Greater Allegheny staff teaching students.

Greater Allegheny to offer first 3+1 Energy Engineering degree at Penn State

MCKEESPORT, Pa. — Penn State Greater Allegheny will offer the third year of the energy engineering major, beginning in Fall 2018. This will be the first 3+1 Energy Engineering program at any Penn State campus and will allow students to remain at Greater Allegheny through their junior year, then move to University Park to complete their final year of study.

“Adding the 3+1 Energy Engineering Program to Penn State Greater Allegheny means that students will have the option to pursue one more year of this cutting-edge degree program at our local campus, and it also positions the campus to play a role in the new energy paradigm emerging in the Pittsburgh region," said Jacqueline Edmondson, chancellor and chief academic officer at Greater Allegheny. 

Eric Lipsky, associate professor of engineering at Penn State Greater Allegheny, explained the benefits of the partnership between the Greater Allegheny and University Park campuses, which led to the development of the 3+1 Energy Engineering Program.

“Energy engineering is offered at University Park as a four-year degree program in the College of Earth and Mineral Sciences," explained Lipsky. " We are excited to partner with the College of Earth and Mineral Sciences (EMS) to bring the third year of this program to the region."

"In addition to providing benefits to students and broader academic collaborations between the campuses, this partnership will enhance connections between energy researchers at University Park and the burgeoning energy industry in southwestern Pennsylvania," said Lee Kump, dean of EMS.

In additional to increasing the academic offerings at Greater Allegheny, this collaboration also will provide a financial benefit for students planning to attain this degree. “Many of our students are commuter students who attend Greater Allegheny to save money on room and board costs," said Lipsky. "Being able to offer these local students one more year, as opposed to two years locally and two years at University Park, will reduce the overall cost of their education, and this can make a Penn State degree more accessible for a larger number of students.”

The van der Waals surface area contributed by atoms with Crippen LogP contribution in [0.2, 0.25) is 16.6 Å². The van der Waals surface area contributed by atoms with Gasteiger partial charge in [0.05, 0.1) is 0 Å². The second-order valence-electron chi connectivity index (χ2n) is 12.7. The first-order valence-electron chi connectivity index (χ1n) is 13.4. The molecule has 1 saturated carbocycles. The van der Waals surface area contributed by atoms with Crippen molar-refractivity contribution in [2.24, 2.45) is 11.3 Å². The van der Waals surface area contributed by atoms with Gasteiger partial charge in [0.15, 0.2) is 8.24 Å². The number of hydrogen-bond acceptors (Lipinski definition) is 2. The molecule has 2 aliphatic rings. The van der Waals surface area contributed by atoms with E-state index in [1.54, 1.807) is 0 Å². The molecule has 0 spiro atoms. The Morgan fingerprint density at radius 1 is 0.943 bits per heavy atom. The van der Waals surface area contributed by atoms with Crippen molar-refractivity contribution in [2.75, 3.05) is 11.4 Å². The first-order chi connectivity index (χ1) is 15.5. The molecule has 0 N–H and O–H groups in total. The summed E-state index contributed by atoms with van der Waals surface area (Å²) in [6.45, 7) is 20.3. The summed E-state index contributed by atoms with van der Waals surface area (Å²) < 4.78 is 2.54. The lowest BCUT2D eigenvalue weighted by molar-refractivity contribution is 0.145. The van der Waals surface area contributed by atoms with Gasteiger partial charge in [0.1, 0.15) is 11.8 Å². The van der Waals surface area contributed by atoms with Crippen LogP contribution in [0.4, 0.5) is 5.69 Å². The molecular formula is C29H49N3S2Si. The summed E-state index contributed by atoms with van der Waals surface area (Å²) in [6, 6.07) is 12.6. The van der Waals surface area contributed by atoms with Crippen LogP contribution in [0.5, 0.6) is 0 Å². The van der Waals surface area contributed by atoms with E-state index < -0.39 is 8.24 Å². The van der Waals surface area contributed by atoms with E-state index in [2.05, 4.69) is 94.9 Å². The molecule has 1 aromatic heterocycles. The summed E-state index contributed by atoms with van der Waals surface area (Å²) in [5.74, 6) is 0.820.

Additionally, because of this new program, faculty will have the opportunity to teach more advanced classes within the energy engineering discipline.

“For me, this is a chance to expand my teaching by being able to offer different courses in engineering," stated Lipsky.  "I am excited because, as you advance in the energy engineering course work, there are fascinating concepts to share with the students.”

Looking ahead, Penn State Greater Allegheny has a goal to offer energy engineering as a four-year degree within the next few years, and support is continuing to develop for this endeavor. “We have established an advisory board, comprised of engineering and energy professionals from the region,” said Edmondson.  “Our faculty and the advisory board are working closely with EMS to deliver the third year of the program. We are also working to secure funding to expand our engineering lab space on campus so we can offer the fourth year, which includes labs, as early as 2020.”

Penn State Greater Allegheny will advise students through the first three years and direct them to the completion of the degree at University Park. “We are thrilled to have this option available for our students, and we are so appreciative of Dean Kump and our EMS colleagues for their efforts to make this a reality,” said Edmondson.